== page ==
~30 km. (The gap around 10 km is an artifact of the calculations.) However, increased 03 above ~30 km causes cooling due to increased thermal emission to space and to increased absorption of solar radiation before it can reach the earth's surface (e.g., see Ra-manathan et al., 1985).

Addition of a constant, absolute amount of 03 may be unrealistic, however, in that 10 DU is a large percentage change in the existing 03 concentration at lower altitudes but a smaller percentage at the altitudes at which the ozone concentration peaks. Figure 14.21b, for example, shows one global mean vertical profile for 03 (in Dobson units). Adding fO DU at the tropopause corresponds to an increase in 03 of ~400%, whereas at 24 km, adding fO DU only increases 03 by ~60% (Forster and Shine, 1997). Figure 14.21c shows a calculated change in surface temperature due to a systematic change in 03 of f0% in each layer. While 03 at the tropopause is still important, that at lower and higher altitudes is relatively more important compared to the case in Fig. 14.21a where an absolute increase in 03 in each layer is assumed.

A number of model studies have explored the climate implications of changes in the vertical distribution of ozone (e.g., see Schwarzkopf and Ramaswamy, f 993; Wang et al., 1993; Molnar et al., 1994; and Chalita et al., 1996). For example, Fig. 14.22a shows a model-calculated percentage change in tropospheric 03 in July as a function of altitude and latitude from prein-dustrial times to the present (Chalita et al., 1996). The largest increase in concentration is predicted in the boundary layer, with smaller increases at higher altitudes. However, as seen in Fig. 14.22b, the major contribution to radiative forcing (see Section B.3) comes from the relatively small ozone increase predicted for the 6- to f2-km region.

Changes in stratospheric ozone also impact atmospheric temperatures through three effects. As discussed in Chapter 3, UV absorption by stratospheric

03 and the energy released in the O + 02 reaction warm the stratosphere. As a result, destruction of stratospheric ozone due to chlorofluorocarbons results in cooling of the stratosphere. From the Boltzmann relationship (Eq. (A)), there is then less downward radiation across the tropopause from ozone at these lower temperatures, in addition, there is the direct effect of a smaller ozone concentration to emit infrared radiation, part of which is in a downward direction and which normally contributes to heating of the troposphere. These two effects of changes in stratospheric ozone lead to cooling of the troposphere. Counterbalancing these effects is the increased solar UV reaching the troposphere due to less absorption by stratospheric 03, which is expected to cause surface heating (e.g., see Ramaswamy et al., 1992, 1996; Zhong et al., 1996; and Shine et al., 1998).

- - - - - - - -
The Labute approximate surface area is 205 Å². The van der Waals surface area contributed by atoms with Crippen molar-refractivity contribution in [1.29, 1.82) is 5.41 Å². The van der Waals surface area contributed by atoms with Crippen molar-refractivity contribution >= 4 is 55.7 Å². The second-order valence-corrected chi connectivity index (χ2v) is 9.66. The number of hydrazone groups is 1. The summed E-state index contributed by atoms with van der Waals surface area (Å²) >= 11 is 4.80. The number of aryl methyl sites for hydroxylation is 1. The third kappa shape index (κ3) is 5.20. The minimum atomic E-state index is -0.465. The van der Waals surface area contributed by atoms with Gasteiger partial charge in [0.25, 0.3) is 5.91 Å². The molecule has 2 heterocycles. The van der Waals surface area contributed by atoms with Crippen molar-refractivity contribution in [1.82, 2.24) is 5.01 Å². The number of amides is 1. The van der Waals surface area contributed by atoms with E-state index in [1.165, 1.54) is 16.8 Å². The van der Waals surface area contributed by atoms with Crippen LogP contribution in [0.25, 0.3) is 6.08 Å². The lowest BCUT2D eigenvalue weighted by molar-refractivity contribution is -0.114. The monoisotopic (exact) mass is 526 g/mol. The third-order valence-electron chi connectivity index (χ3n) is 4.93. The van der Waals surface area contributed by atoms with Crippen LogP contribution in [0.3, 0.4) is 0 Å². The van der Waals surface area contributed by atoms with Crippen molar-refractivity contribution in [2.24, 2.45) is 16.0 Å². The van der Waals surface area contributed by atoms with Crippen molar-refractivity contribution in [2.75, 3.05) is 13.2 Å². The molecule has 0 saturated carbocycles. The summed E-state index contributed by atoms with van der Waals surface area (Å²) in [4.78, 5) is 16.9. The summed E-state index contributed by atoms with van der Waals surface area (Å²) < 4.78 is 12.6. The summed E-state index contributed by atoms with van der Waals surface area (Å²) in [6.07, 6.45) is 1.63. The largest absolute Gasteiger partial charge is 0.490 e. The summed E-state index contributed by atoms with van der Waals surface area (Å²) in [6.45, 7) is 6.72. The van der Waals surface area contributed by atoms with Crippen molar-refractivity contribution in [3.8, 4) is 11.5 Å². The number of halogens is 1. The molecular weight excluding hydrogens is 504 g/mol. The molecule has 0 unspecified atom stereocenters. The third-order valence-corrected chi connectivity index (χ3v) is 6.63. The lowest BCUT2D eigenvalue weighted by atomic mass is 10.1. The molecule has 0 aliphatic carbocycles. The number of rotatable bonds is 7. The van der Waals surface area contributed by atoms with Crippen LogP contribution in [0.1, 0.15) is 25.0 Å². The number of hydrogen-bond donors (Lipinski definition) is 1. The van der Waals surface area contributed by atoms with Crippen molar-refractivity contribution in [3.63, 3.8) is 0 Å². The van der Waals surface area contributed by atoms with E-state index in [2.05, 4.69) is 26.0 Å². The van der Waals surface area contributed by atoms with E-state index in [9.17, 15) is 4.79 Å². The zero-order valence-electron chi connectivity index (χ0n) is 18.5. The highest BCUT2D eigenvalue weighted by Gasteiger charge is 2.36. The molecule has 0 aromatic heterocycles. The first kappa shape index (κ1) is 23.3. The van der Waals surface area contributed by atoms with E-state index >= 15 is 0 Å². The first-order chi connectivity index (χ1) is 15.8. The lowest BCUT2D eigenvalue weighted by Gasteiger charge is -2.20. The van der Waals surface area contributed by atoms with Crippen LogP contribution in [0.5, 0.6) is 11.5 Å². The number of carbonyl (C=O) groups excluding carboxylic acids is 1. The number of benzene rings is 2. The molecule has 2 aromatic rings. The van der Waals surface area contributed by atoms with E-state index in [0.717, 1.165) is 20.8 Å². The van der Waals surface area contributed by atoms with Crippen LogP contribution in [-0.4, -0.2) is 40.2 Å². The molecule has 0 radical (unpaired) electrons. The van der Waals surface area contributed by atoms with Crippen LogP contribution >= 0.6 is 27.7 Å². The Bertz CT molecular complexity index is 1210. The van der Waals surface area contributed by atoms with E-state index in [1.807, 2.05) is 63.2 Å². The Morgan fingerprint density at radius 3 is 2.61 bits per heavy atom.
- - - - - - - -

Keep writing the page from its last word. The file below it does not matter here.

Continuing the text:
It should be noted that while changes in stratospheric ozone can impact tropospheric heating and cooling, greenhouse gases may also impact stratospheric ozone destruction. As described earlier in this chapter, while C02 causes warming in the troposphere, it causes cooling in the stratosphere through the efficient emission of infrared to space. Some model calculations suggest that additional stratospheric cooling in the polar regions due to increased greenhouse gases may increase the formation of polar stratospheric clouds. Since these play such a key role in ozone destruction in those regions (see Chapter 12.C.5), increased ozone destruction is predicted, particularly in the Arctic, where temperatures are not as routinely cold as in the Antarctic (Austin et al., 1992, 1994; Shindell et al., 1998). (ft should be noted, however, that warming of the troposphere by trapping of outgoing terrestrial radiation by PSCs during winter has also been proposed as being important historically at times of high methane concentrations that oxidized to form water; Sloan and Pollard, 1998.) In addition, it has been suggested that the recovery of these regions as the

Latitude Latitude

FIGURE 14.22 Model-calculated percentage (a) increase in 03 (zonal average) in July and (b) the corresponding contributions to instantaneous radiative forcing calculated as a function of latitude and altitude from preindustrial times to the present (adapted from Chalita et al., 1996).

Latitude Latitude

FIGURE 14.22 Model-calculated percentage (a) increase in 03 (zonal average) in July and (b) the corresponding contributions to instantaneous radiative forcing calculated as a function of latitude and altitude from preindustrial times to the present (adapted from Chalita et al., 1996).

emissions of ozone-destroying chlorine and bromine compounds decline may be delayed by about a decade due to this effect of greenhouse gases (Shindell et al., 1998).

There are a number of factors that affect the ultimate climate response to changes in tropospheric and stratospheric ozone. These include the altitude dependence of the forcing previously discussed, its role in absorbing solar UV in both the stratosphere and troposphere, its depletion through chain reactions of CFCs in the stratosphere, and finally, the large variability in its concentrations geographically, vertically, and temporally. Because of these complexities, the net effect is expected to also vary from one location to another, as well as temporally. The spatial and temporal effects due to ozone formed from emissions from biomass burning over large areas of the tropics are one example (Portmann et al., 1997). A number of studies have addressed the net effect of changes in 03 on climate, and the reader is referred to them for more detailed information (e.g., see Hauglustaine et al., 1994; Marenco et al., 1994; Lelieveld and van Dorland, 1995; Forster et al., 1996; Chalita et al., 1996; Portmann et al., 1997; Berntsen et al., 1997; van Dorland et al., 1997; Graf et al., 1998; Haywood et al., 1998c; Brasseur et al., 1998; Stevenson et al., 1998; and Wang and Jacob, 1998).

e. CFCs, HCFCs, and HFCs